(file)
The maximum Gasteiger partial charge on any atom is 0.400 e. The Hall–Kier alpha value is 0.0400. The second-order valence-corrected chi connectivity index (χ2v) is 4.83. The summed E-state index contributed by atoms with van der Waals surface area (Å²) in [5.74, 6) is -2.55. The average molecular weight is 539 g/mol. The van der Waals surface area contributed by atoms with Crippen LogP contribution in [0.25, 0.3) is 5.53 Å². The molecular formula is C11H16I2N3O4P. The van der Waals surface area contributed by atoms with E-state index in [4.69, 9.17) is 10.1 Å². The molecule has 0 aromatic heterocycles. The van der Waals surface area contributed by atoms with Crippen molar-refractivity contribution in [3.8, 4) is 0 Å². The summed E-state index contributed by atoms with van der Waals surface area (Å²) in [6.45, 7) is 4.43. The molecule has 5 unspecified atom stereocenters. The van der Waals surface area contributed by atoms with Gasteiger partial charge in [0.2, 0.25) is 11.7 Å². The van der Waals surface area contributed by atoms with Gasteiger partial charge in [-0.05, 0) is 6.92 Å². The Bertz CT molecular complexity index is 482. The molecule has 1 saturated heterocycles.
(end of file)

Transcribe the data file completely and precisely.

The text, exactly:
The maximum Gasteiger partial charge on any atom is 0.400 e. The Hall–Kier alpha value is 0.0400. The second-order valence-corrected chi connectivity index (χ2v) is 4.83. The summed E-state index contributed by atoms with van der Waals surface area (Å²) in [5.74, 6) is -2.55. The average molecular weight is 539 g/mol. The van der Waals surface area contributed by atoms with Crippen LogP contribution in [0.25, 0.3) is 5.53 Å². The molecular formula is C11H16I2N3O4P. The van der Waals surface area contributed by atoms with E-state index in [4.69, 9.17) is 10.1 Å². The molecule has 0 aromatic heterocycles. The van der Waals surface area contributed by atoms with Crippen molar-refractivity contribution in [3.8, 4) is 0 Å². The summed E-state index contributed by atoms with van der Waals surface area (Å²) in [6.45, 7) is 4.43. The molecule has 5 unspecified atom stereocenters. The van der Waals surface area contributed by atoms with Gasteiger partial charge in [0.2, 0.25) is 11.7 Å². The van der Waals surface area contributed by atoms with Gasteiger partial charge in [-0.05, 0) is 6.92 Å². The Bertz CT molecular complexity index is 482. The molecule has 1 saturated heterocycles.